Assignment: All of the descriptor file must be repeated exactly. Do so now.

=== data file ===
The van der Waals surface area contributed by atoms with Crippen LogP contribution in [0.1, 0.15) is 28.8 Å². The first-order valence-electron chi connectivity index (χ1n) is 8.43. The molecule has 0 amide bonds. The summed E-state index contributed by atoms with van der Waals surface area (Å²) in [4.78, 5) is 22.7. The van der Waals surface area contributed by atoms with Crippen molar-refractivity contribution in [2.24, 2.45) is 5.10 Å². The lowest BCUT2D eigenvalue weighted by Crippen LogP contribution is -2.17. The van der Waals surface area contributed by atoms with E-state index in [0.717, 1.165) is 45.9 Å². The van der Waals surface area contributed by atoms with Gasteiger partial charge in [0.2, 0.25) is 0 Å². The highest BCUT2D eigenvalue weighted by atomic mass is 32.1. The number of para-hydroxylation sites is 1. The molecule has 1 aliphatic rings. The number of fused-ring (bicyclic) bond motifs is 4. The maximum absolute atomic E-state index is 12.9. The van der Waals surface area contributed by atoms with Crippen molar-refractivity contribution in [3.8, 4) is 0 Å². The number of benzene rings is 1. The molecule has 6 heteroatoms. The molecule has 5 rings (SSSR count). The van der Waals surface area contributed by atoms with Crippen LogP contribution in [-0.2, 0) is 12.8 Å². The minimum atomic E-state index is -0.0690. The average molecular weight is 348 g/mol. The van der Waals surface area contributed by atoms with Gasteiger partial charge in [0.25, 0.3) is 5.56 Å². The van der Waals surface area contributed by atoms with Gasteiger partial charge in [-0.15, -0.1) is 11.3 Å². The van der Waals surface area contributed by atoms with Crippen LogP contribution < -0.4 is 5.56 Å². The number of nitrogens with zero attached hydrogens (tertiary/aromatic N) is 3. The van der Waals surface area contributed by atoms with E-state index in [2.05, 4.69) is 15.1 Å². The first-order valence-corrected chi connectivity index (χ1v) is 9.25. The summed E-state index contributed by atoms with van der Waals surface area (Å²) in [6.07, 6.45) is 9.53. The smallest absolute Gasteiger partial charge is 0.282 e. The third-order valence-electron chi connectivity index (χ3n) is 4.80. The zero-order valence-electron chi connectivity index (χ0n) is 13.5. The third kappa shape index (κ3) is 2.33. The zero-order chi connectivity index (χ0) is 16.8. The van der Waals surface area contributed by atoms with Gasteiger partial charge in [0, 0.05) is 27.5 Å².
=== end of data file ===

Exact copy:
The van der Waals surface area contributed by atoms with Crippen LogP contribution in [0.1, 0.15) is 28.8 Å². The first-order valence-electron chi connectivity index (χ1n) is 8.43. The molecule has 0 amide bonds. The summed E-state index contributed by atoms with van der Waals surface area (Å²) in [4.78, 5) is 22.7. The van der Waals surface area contributed by atoms with Crippen molar-refractivity contribution in [2.24, 2.45) is 5.10 Å². The lowest BCUT2D eigenvalue weighted by Crippen LogP contribution is -2.17. The van der Waals surface area contributed by atoms with E-state index in [0.717, 1.165) is 45.9 Å². The van der Waals surface area contributed by atoms with Gasteiger partial charge in [0.2, 0.25) is 0 Å². The highest BCUT2D eigenvalue weighted by atomic mass is 32.1. The number of para-hydroxylation sites is 1. The molecule has 1 aliphatic rings. The number of fused-ring (bicyclic) bond motifs is 4. The maximum absolute atomic E-state index is 12.9. The van der Waals surface area contributed by atoms with Crippen molar-refractivity contribution in [3.8, 4) is 0 Å². The number of benzene rings is 1. The molecule has 6 heteroatoms. The molecule has 5 rings (SSSR count). The van der Waals surface area contributed by atoms with Crippen LogP contribution in [-0.2, 0) is 12.8 Å². The minimum atomic E-state index is -0.0690. The average molecular weight is 348 g/mol. The van der Waals surface area contributed by atoms with Gasteiger partial charge in [0.25, 0.3) is 5.56 Å². The van der Waals surface area contributed by atoms with Gasteiger partial charge in [-0.15, -0.1) is 11.3 Å². The van der Waals surface area contributed by atoms with Crippen LogP contribution < -0.4 is 5.56 Å². The number of nitrogens with zero attached hydrogens (tertiary/aromatic N) is 3. The van der Waals surface area contributed by atoms with E-state index in [2.05, 4.69) is 15.1 Å². The first-order valence-corrected chi connectivity index (χ1v) is 9.25. The summed E-state index contributed by atoms with van der Waals surface area (Å²) in [6.07, 6.45) is 9.53. The smallest absolute Gasteiger partial charge is 0.282 e. The third-order valence-electron chi connectivity index (χ3n) is 4.80. The zero-order valence-electron chi connectivity index (χ0n) is 13.5. The third kappa shape index (κ3) is 2.33. The zero-order chi connectivity index (χ0) is 16.8. The van der Waals surface area contributed by atoms with Gasteiger partial charge in [0, 0.05) is 27.5 Å².